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Mission & History

 

Our mission as a national drug users union is evolving, collectively determined by mission and vision calls with membership which are part of a three year participatory process to create a formalized governance structure. Our goals are to give people who use and sell drugs and people in the sex trade the resources they need to not only survive but thrive through racist drug and so-called “anti-trafficking” wars, nurturing fellow drug user and sex worker brilliance and achievement. We have always been anti-capitalists along with prison and police abolitionists, focused on radical change rather than concessionary reforms, connecting to broader movements against criminalization and oppression. Our internal model reflects this: we are constantly working to reshape hierarchy in our organization, using a team-based, feminist system in which those multiply marginalized as criminalized Black and Indigenous people are centered. Ultimately, our mission is to end the drug war and the criminalization of sex work, decriminalizing the underground economies which have allowed us to survive the violence of capitalism. 


We’re perhaps the only national drug users union which also explicitly includes not only drug sellers but also sex workers as members impacted by the war on drugs, which intersects and expands into the war on trafficking, a gargantuan state apparatus controlling and doing violence upon multiply marginalized people. After SESTA/FOSTA’s passage in 2018, we acted quickly in solidarity with sex workers, offering relevant, tangible support. Sex workers, sex workers’ rights projects, and the USU sex worker organizing group have been an integral part of the union ever since.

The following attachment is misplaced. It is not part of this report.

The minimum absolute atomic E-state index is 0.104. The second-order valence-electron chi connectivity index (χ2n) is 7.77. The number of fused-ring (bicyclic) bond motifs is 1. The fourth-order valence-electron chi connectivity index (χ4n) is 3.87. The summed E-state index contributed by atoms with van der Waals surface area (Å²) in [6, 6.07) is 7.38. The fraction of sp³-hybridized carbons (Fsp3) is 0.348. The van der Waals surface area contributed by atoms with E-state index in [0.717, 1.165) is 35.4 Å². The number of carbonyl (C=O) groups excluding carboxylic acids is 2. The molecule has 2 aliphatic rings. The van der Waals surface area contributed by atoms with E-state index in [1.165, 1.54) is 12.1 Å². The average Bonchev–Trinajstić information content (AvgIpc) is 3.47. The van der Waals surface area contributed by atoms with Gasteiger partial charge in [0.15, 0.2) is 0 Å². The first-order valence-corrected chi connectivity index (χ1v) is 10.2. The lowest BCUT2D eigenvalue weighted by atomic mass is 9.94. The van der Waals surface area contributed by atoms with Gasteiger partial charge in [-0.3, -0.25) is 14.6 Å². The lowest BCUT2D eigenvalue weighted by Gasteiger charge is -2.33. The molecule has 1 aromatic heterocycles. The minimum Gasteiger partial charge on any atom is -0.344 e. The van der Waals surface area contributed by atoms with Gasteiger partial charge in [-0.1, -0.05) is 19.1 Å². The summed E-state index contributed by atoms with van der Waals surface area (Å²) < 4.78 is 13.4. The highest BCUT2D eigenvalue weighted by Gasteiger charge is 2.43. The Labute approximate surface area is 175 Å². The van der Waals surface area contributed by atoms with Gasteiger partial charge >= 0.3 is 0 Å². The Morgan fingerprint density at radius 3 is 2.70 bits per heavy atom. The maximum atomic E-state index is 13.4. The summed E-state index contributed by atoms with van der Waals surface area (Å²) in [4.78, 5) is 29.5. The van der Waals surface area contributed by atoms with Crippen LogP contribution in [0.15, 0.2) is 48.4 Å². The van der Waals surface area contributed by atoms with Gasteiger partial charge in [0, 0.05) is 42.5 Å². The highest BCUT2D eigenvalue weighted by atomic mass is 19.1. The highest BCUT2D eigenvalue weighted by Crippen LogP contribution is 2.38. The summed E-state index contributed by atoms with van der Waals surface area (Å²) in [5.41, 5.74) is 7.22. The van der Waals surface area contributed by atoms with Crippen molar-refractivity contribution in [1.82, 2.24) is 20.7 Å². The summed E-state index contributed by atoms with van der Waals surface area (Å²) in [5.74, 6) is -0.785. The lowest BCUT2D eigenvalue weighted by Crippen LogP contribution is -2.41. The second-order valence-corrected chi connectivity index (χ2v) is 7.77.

We achieve our mission and vision by organizing and mobilizing, bringing a message of love, acceptance, and pride to our fellow drug users and sex workers. Our union acts to build coalitions and connect the voices of directly impacted people on the ground to professionals in harm reduction, holding the increasingly professionalized harm reduction movement accountable. Since early on, we’ve enacted innovative community building through technology, using our varied and frequent national calls for empowerment and skills-building for our union representatives and call participants. We’ve created an interactive community through our calls and Basecamp platform, creating solidarity between different groups. We invert the hierarchy found in other harm reduction organizations: drug users lead our union while harm reductionist professionals serve only in an advisory capacity on our “reverse advisory circle.”